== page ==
There are thousands of causes in the world to be involved in. The positive intention of many can create a powerful mantra that reverberates around the planet, that will lead each of us to the place we are supposed to be. This mantra calls us to support those in the world who have less than we do. Even if we do not have much, it is necessary to be part of the sharing. Look for what is right for you—and do not neglect to look in your own community. If you are interested in helping Tibet in Nepal, email: email@example.com.
In the mountains, in the Annapurnas which consists of at least 4 awesome peaks of that name making up the Annapurna massif, the opportunity on our teaching-trek to have an attunement to Reiki was extraordinary. There were challanges, illnesses, losses and disappointments, but without these, there is no growth and the dark is a necessary component of the light. Polarization is not beneficial. To have one without the other is out of balance.
While the others went on to Annapurna Sanctuary, I stayed behind for 2 days at Macchapuchare Base Camp in a barren, freezing cold stone cubicle in my trusty sleeping bag, laid low by a virus that decimated my body’s normally healthy ability to hike under any circumstances. I lay there and did self-Reiki for hours, slept, meditated, prayed, tried to eat soup (unsuccessfully) that people brought, drank a lot of water, talked to God, and did more Reiki. Eventually my trekking group re-emerged from the mountain mists. It was comforting to know that there was no need for anxiety or worry, because I had something to do to heal myself and was totally protected by Spirit. My growth was to understand how fast I had been going. I slowed down (the ultimate purpose of most illness).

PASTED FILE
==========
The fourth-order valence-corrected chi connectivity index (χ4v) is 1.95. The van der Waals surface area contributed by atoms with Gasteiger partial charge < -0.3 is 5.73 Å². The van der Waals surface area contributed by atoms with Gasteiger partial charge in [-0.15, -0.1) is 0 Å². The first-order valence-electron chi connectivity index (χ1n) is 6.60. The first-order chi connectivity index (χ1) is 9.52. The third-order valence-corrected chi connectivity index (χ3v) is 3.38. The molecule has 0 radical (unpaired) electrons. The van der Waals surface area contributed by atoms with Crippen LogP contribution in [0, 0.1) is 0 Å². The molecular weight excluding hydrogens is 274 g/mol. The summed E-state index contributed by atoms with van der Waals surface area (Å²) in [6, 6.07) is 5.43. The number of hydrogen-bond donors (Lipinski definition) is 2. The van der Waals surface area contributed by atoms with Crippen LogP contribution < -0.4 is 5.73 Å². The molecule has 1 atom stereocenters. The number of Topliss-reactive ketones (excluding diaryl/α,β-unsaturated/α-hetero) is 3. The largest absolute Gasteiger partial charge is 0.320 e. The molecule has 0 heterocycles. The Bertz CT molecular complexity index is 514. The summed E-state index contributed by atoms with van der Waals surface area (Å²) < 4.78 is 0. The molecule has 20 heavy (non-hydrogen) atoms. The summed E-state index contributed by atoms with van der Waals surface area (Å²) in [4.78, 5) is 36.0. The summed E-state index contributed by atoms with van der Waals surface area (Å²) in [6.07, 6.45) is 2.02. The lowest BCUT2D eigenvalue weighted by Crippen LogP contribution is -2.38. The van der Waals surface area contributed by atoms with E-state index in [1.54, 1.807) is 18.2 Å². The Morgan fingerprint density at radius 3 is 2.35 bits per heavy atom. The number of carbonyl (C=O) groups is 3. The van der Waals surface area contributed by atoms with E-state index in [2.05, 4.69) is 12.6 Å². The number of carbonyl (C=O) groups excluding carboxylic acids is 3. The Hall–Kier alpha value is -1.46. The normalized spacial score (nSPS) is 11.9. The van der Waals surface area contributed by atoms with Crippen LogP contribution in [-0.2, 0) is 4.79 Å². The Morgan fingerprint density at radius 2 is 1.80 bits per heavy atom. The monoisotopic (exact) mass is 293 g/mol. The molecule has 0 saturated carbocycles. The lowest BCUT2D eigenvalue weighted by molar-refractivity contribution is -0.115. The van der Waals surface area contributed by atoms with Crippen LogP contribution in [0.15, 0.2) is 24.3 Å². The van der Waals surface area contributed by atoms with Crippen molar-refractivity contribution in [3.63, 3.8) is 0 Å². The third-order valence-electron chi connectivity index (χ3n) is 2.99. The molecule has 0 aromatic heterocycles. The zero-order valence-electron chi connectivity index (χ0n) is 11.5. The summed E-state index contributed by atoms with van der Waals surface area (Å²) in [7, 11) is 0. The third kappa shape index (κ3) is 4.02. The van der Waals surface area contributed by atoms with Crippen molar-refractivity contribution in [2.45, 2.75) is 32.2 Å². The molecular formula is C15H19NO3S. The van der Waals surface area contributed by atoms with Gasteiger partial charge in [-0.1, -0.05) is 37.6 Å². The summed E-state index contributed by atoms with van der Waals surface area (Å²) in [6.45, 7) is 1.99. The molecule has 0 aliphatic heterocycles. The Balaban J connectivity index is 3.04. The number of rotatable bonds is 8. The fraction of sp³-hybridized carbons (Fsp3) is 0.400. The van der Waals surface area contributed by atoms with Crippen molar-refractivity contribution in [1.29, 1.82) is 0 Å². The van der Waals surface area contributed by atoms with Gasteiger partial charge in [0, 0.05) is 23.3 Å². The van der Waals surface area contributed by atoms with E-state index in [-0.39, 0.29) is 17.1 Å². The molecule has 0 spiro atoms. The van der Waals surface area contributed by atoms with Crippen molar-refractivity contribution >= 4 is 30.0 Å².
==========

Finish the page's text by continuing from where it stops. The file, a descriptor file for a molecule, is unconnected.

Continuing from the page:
Live life to it’s fullest, welcome difficulty when it presents itself, don’t worry about its “karmic” lesson, just know that it opens the path to healing and greater understanding of the soul journey we are individually experiencing.
The mountains remind me of my mother: she knew everything there was to know about mountain climbing (from books). The greatest sadness of her life was not being able to read any longer because of macular degeneration. I honor her by keeping her entire extensive book collection intact. Her journal entries detail the travails of the climbers, the angst and exhilaration. When she and I went to Canyon de Chelly and sat on the edge of a modest little butte to experience the power of Grandmother Spider’s spire, she couldn’t go near the edge. I had no idea until that time later in her life that this fearless mountain woman was afraid of heights.
We are always learning more about our families if only we ask the questions and listen to the answers. Don’t wait. Do it now before it is too late. 11/26/06